I'm considering getting a private pilot license. From what I've read, pilot error is the leading cause of major airline crashes -- such as on this page, but that's for major commercial carriers. As the pilot, pilot error is something that I can address myself. One of the things that concerns me is the chance for an accident due to circumstances beyond my control.

What's the cause breakdown for general aviation accidents? What are the most common mechanical failures?


3 Answers 3


For a statistical overview of General Aviation accidents I suggest checking out the Joseph T. Nall Report prepared by the AOPA Air Safety Institute. Everything I'm citing below comes from the most recent report (the 23rd report, covering 2011).

The leading causes of accidents in 2011 were:

  • Pilot Error - About 77%
    This includes poor flight planning, weather encounters, and a host of other things that we could at least theoretically avoid if we actually did the things we were taught to do in training.
  • Mechanical or Maintenance related - About 13%
    This includes engine failures, control system problems, landing gear failures, etc.
    • The largest chunk of mechanical failures are "powerplant failures", which account for 38% of the mechanical failures, or a bit under 5% of total accidents.
  • Everything Else - About 10%
    This includes freak occurrences like a flight instructor "walking into a moving propeller" (I kid you not, it's in the report!). A large chunk of these are also engine failure for causes that could not be determined.

If we add all the engine/powerplant failures together (the explainable ones from "Mechanical" plus the unexplained ones from "Everything Else") they come out to be 11.5% of total accidents, and are statistically the number two cause of Non-Commercial General Aviation accidents after "Pilot Error".

  • $\begingroup$ The Nall report is fascinating reading. I ran across references before but they were dead links. $\endgroup$
    – AndrewS
    Aug 25, 2014 at 20:12
  • $\begingroup$ @AndrewS There are lots of other great resources on accidents if you poke around on the ASI site - the Nall report is pretty much the canonical compilation of that data though. Sadly not all of the years are available online, but also-sadly the reports are very similar year-to-year... $\endgroup$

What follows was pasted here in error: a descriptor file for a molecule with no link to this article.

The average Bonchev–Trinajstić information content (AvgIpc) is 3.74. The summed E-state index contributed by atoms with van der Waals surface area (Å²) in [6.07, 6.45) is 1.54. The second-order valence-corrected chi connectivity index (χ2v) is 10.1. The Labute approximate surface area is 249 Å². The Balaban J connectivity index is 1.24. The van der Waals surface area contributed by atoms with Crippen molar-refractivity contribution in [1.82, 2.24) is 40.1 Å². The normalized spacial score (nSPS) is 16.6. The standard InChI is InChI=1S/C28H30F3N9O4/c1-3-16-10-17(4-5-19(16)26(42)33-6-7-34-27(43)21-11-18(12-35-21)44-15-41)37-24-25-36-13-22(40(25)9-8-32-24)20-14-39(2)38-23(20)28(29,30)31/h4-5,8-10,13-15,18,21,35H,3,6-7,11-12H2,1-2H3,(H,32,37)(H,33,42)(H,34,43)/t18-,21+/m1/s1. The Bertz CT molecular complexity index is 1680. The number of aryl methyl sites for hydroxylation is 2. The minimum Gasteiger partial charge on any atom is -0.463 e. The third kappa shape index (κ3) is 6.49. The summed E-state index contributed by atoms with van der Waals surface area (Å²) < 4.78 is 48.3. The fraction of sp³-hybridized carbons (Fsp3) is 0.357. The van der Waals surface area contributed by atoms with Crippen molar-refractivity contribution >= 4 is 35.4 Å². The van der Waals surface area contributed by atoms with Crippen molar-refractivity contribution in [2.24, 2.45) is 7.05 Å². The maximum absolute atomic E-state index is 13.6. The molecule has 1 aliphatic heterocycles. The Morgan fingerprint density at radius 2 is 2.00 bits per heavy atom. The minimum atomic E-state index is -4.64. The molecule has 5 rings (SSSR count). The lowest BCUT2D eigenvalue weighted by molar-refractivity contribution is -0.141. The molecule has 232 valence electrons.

– voretaq7
    Aug 27, 2014 at 15:39
  • $\begingroup$ I wonder how many of those mechanical errors can be attributed to poor maintenance though. $\endgroup$
    – Jae Carr
    Aug 27, 2014 at 20:50
  • $\begingroup$ @JayCarr The way the Nall report is structured "maintenance-related failures" (ones caused by doing maintenance - either improperly or properly - and causing other stuff to break) and "maintenance-deferral failures" (caused by not doing maintenance) wind up in the same bucket - the concept of "provocative maintenance" is one that can be well applied to aviation though... $\endgroup$
    – voretaq7
    Aug 27, 2014 at 21:03

Here is a good analysis that is a bit dated but should be relevant.

The data is from 1985-1995, 160,000 planes and 20,000,000 flight hours

Accident causes:
Pilot related: 80%
Mechanical/maintenance: 16%
Other: 2%
Unknown: 2%

The focus is mainly on pilot error (which is an interesting read). The breakdown of the mechanical/maintenance issues is as follows:

Engine/Prop: 70%
Gear/Brakes: 15%
Oil system: 5%
Controls/airframe: 2%
Fuel System: 3%
Electrical/Ignition: 3%
Vacuum Sys/Instruments: 2%

The NTSB has a lot of data available either in reports or by database query. The reports only break mechanical issues down to powerplant/non-powerplant. During 2007-2009 it was about 80% powerplant, 20% non-powerplant for personal flying. Other types of flying had various distributions. If you consider oil and fuel as powerplant systems, then it's about the same as the data above.

Anecdotally, from reading through many GA accident reports where maintenance was a factor, a lot of things come up after a maintenance visit. Things not attached properly/securely, not done correctly. So having good maintenance, and doing a very thorough check afterwards, will help.

  • 2
    $\begingroup$ Additionally for many mechanical failures the outcome depends on how good emergency plan the pilot has. $\endgroup$
    – Jan Hudec
    Aug 23, 2014 at 9:13
  • $\begingroup$ These are both great answers but I can only accept one... please leave this one up! $\endgroup$
    – AndrewS
    Aug 25, 2014 at 20:14

My experience as a long time pilot and mechanic I have seen engine failures caused by accessories or other components external to the actual internal powerplant. If the powerplant is repaired or overhauled properly according to manufacturers recommendations and all the parts are approved and within tolerance the power plant can be expected to last until TBO. External components often fail much sooner than TBO. Items such as exhaust baffles blocking exhaust outlet, Magneto failure, starter drive coming apart, vacuum pump attachment failure, fuel pump failure, fuel injection or carburation problem, alternator failure and the list can go on. Preventive maintenance and detailed inspections can prevent failures.

  • 1
    $\begingroup$ Good reminder that "engine failures" aren't always limited to just the engine itself. Welcome to Av.SE! $\endgroup$
    – Ralph J
    Jan 31, 2018 at 22:08

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